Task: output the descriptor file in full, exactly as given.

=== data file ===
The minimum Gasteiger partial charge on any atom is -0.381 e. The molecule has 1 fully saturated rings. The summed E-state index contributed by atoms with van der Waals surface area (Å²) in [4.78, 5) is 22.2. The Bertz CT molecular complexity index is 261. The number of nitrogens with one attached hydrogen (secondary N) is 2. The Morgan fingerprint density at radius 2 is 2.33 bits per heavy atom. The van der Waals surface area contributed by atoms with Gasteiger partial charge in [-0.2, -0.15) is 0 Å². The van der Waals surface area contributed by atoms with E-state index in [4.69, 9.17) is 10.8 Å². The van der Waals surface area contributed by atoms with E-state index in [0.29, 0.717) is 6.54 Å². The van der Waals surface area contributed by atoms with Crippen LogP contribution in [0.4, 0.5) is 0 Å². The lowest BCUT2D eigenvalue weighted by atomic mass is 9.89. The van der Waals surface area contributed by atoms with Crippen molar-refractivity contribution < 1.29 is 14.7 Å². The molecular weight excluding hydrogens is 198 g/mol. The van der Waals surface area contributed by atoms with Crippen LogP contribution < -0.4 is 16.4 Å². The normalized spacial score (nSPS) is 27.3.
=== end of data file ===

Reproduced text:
The minimum Gasteiger partial charge on any atom is -0.381 e. The molecule has 1 fully saturated rings. The summed E-state index contributed by atoms with van der Waals surface area (Å²) in [4.78, 5) is 22.2. The Bertz CT molecular complexity index is 261. The number of nitrogens with one attached hydrogen (secondary N) is 2. The Morgan fingerprint density at radius 2 is 2.33 bits per heavy atom. The van der Waals surface area contributed by atoms with Gasteiger partial charge in [-0.2, -0.15) is 0 Å². The van der Waals surface area contributed by atoms with E-state index in [4.69, 9.17) is 10.8 Å². The van der Waals surface area contributed by atoms with E-state index in [0.29, 0.717) is 6.54 Å². The van der Waals surface area contributed by atoms with Crippen LogP contribution in [0.4, 0.5) is 0 Å². The lowest BCUT2D eigenvalue weighted by atomic mass is 9.89. The van der Waals surface area contributed by atoms with Crippen molar-refractivity contribution < 1.29 is 14.7 Å². The molecular weight excluding hydrogens is 198 g/mol. The van der Waals surface area contributed by atoms with Crippen LogP contribution < -0.4 is 16.4 Å². The normalized spacial score (nSPS) is 27.3.